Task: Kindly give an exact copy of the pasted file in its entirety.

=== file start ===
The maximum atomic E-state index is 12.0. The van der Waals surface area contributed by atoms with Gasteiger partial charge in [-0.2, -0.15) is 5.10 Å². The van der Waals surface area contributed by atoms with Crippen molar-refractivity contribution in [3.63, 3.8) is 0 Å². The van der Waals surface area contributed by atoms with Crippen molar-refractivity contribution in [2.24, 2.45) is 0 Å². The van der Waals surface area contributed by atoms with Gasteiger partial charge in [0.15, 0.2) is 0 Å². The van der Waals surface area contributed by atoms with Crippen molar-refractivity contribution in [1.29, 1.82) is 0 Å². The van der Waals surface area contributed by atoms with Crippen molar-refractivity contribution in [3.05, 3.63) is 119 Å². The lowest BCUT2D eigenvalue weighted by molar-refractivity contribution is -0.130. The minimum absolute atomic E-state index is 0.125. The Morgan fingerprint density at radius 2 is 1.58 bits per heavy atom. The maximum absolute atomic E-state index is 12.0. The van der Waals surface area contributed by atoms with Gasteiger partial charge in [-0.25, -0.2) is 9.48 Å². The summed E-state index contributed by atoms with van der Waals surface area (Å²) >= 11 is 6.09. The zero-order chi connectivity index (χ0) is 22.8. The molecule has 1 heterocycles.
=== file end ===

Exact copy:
The maximum atomic E-state index is 12.0. The van der Waals surface area contributed by atoms with Gasteiger partial charge in [-0.2, -0.15) is 5.10 Å². The van der Waals surface area contributed by atoms with Crippen molar-refractivity contribution in [3.63, 3.8) is 0 Å². The van der Waals surface area contributed by atoms with Crippen molar-refractivity contribution in [2.24, 2.45) is 0 Å². The van der Waals surface area contributed by atoms with Gasteiger partial charge in [0.15, 0.2) is 0 Å². The van der Waals surface area contributed by atoms with Crippen molar-refractivity contribution in [1.29, 1.82) is 0 Å². The van der Waals surface area contributed by atoms with Crippen molar-refractivity contribution in [3.05, 3.63) is 119 Å². The lowest BCUT2D eigenvalue weighted by molar-refractivity contribution is -0.130. The minimum absolute atomic E-state index is 0.125. The Morgan fingerprint density at radius 2 is 1.58 bits per heavy atom. The maximum absolute atomic E-state index is 12.0. The van der Waals surface area contributed by atoms with Gasteiger partial charge in [-0.25, -0.2) is 9.48 Å². The summed E-state index contributed by atoms with van der Waals surface area (Å²) >= 11 is 6.09. The zero-order chi connectivity index (χ0) is 22.8. The molecule has 1 heterocycles.